Sun's Shining Example
March 1, 2005
| In an era when companies increasingly battle for talented employees, Sun Microsystems has developed an innovative and highly evolved program called iWork that institutionalizes the virtual office and flextime.
With a program that has been implemented throughout the world, Sun wins the 2005 Optimas Award for Global Outlook. The program has boosted employee satisfaction, reduced turnover and saved the company $255 million on real estate over the past four years.
"The iWork program has revolutionized the way people work," says Eric Richert, vice president of the iWork Solutions Group.
No other company shines at providing a virtual work environment and a flexible schedule quite like Sun, which manufactures computer workstations and software. With about 80 percent of its workforce of about 20,000 in the United States and Canada connecting to the company remotely, its slogan "Everyone and everything connected to the Net" isn’t just marketing hype.
The program is based on the concept that people need far more flexibility in the way they work and where they work. In some cases, the conventional office can block success and productivity. So Sun created flexible work spaces and drop-in centers while helping employees connect from home and on the road. Technology links employees worldwide.
When an employee or on-site contractor wants to go to work, he or she uses a smart card, known as a Sun Ray, to log on to the network. It’s then possible to view files and applications in a customized desktop--anytime, anywhere. Employees can view specific applications and files wherever they go--from building to building or around the world. They are also able to use portal technology, collaboration tools and videoconferencing. Sun offers an assessment tool that helps employees determine whether they’re suited to working away from the office. It also provides online training programs and other tools to help managers--who typically display the greatest resistance to flextime programs--get the most out of the iWork program.
Sun Microsystems introduced the idea of flexible offices in 1994, and has been fine-tuning and expanding it ever since. Today, nearly all employees in the 51 countries where Sun operates are eligible for the iWork program, which allows them to work from home, as well as in flexible offices at 12 drop-in centers and 115 other locations. Those range from world capitals such as Tokyo to suburban communities like Pleasanton, near San Francisco.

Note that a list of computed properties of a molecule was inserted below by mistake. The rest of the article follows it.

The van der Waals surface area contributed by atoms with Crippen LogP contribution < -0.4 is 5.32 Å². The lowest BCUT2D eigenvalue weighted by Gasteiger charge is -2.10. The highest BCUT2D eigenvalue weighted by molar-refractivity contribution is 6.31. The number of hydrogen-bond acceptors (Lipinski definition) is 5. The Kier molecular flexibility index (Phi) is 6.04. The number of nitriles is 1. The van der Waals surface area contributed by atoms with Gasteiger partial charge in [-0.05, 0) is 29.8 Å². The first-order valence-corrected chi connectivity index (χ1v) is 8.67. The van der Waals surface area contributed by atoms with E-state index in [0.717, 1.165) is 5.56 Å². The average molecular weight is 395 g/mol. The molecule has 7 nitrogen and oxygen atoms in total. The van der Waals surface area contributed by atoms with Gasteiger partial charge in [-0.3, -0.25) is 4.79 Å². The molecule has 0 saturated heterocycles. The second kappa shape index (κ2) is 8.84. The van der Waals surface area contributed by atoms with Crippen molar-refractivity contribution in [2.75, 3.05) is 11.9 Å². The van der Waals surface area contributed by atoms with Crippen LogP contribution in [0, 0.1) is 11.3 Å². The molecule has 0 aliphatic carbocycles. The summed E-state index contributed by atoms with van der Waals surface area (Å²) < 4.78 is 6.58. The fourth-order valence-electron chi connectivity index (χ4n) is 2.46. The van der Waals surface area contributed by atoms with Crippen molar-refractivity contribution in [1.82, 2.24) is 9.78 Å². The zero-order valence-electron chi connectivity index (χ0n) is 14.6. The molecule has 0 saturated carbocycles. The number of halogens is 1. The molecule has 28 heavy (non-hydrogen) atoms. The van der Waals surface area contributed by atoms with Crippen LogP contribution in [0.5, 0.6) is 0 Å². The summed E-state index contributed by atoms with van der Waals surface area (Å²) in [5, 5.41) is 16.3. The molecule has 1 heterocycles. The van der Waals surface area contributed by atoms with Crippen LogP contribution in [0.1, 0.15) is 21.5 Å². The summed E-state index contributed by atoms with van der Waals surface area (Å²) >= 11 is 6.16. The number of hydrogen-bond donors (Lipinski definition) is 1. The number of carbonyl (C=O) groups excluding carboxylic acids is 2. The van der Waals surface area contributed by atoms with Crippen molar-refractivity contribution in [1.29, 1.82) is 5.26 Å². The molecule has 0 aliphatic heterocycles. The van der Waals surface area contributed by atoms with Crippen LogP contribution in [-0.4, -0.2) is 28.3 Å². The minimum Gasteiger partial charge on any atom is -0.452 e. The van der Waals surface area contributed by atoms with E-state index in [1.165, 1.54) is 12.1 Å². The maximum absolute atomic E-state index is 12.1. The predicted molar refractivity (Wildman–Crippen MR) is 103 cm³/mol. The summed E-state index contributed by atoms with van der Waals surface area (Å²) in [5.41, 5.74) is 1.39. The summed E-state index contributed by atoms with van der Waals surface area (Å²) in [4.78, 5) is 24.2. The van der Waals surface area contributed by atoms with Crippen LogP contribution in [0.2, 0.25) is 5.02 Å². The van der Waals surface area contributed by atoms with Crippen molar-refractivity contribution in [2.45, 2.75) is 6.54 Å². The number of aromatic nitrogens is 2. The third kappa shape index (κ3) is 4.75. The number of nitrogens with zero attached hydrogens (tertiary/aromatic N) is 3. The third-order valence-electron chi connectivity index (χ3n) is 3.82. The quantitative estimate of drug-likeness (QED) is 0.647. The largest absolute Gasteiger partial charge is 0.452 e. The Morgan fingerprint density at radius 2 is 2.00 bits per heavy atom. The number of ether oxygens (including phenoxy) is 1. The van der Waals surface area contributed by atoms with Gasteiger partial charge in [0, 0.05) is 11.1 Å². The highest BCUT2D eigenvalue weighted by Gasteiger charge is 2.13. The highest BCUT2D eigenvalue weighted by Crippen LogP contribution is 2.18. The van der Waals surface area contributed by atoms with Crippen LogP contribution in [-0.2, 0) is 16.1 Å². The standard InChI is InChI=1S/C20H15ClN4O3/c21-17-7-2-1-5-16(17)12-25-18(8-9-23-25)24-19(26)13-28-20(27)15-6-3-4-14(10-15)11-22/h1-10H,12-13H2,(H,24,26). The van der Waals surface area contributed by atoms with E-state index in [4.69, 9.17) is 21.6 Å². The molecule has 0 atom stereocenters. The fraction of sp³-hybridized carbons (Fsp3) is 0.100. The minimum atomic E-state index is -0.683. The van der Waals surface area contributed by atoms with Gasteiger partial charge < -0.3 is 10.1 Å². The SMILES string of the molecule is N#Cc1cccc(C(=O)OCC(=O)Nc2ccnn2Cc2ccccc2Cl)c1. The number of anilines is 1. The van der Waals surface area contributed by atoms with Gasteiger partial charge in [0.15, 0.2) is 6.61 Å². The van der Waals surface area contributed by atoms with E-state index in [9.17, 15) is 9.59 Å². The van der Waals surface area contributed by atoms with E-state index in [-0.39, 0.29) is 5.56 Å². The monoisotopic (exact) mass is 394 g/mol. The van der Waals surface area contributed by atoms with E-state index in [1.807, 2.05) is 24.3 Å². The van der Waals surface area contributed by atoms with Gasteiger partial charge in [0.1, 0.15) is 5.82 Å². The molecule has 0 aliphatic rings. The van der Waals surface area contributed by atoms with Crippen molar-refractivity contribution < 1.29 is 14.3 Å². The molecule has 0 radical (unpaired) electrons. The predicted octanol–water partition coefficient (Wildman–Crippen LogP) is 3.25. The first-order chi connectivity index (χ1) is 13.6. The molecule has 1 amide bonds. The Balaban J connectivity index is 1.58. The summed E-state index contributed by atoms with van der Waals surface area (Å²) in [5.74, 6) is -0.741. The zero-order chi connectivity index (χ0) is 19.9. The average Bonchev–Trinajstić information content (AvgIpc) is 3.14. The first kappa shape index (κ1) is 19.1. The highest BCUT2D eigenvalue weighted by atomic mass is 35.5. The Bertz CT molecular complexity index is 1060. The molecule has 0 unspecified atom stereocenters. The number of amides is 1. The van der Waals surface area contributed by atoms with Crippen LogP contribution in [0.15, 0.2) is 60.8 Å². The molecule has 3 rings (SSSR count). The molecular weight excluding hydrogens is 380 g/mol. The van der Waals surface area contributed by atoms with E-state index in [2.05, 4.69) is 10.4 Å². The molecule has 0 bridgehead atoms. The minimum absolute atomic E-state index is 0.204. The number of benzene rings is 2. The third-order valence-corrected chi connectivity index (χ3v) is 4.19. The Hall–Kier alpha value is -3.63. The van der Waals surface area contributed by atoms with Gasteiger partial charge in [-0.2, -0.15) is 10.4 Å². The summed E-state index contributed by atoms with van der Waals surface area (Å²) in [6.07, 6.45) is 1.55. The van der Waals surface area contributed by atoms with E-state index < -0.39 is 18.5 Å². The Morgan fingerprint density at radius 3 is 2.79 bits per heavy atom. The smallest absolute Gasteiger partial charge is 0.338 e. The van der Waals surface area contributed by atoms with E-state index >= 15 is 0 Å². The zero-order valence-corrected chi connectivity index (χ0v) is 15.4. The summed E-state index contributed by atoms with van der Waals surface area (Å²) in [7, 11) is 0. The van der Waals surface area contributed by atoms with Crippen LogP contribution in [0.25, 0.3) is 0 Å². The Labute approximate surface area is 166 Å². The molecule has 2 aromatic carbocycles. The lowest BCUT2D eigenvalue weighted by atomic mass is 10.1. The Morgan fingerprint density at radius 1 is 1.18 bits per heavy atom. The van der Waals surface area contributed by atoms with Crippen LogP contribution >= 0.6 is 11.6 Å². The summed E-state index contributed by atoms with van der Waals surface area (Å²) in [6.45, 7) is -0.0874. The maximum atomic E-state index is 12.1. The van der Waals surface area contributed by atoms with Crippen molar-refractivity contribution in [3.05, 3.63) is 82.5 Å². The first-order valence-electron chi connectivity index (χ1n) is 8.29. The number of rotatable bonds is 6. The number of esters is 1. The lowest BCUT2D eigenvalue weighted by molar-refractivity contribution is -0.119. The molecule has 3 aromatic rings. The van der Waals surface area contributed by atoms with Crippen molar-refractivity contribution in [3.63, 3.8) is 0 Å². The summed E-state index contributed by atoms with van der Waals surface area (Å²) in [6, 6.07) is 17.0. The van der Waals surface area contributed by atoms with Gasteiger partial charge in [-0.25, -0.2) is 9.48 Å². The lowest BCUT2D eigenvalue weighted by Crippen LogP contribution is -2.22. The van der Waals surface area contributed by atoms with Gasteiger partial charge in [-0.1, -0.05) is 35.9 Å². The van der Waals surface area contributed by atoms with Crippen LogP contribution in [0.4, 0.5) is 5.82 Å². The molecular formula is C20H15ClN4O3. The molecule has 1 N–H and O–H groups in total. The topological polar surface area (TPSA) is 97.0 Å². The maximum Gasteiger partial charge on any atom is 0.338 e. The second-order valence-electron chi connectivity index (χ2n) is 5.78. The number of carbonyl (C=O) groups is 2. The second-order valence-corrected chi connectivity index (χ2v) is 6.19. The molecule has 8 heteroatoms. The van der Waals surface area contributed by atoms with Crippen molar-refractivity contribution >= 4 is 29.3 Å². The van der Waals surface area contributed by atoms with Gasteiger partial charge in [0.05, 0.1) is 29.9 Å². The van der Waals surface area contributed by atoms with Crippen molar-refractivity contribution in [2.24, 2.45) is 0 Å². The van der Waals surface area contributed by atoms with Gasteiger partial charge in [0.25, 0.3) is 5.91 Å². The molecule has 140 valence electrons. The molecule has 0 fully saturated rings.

A company surveys show that 80 percent of employees in the United States like the program, as do 73 percent worldwide. iWork also has trimmed costs while boosting productivity.
As employees have embraced the concept of working at home or drop-in centers, the company has saved money by eliminating or avoiding the need for 7,700 cubicles and workstations. It also has cut $24 million annually in IT and power-consumption costs.
Currently, about 43 percent of the firm’s 35,000 workers globally are "flexible" employees, able to use iWork up to two days per week, or use any flexible office as needed. Another 1,500 work from home three to five days per week. Meanwhile, workers who use the drop-in centers report that they save about 90 minutes in drive time and daily distraction time per visit. Those working at home also avoid time-consuming and expensive commutes.
The setup also helps employees balance work/life issues. An employee can, for example, work at home in the morning, drop the kids off at school and then head to a drop-in office. Later, it’s possible to pick up the kids and finish work at home.
Sun plans to introduce voice-over-Internet protocol, which will further streamline communication and will expand collaboration tools to make it even easier to share files and work in virtual teams.
"iWork has increased our competitive advantage, proven much more cost effective and created a huge and measurable increase in employee satisfaction," Richert says. "Our employees can work around their personal and family schedules--they love it."
Workforce Management, March 2005, pp. 48-49 -- Subscribe Now!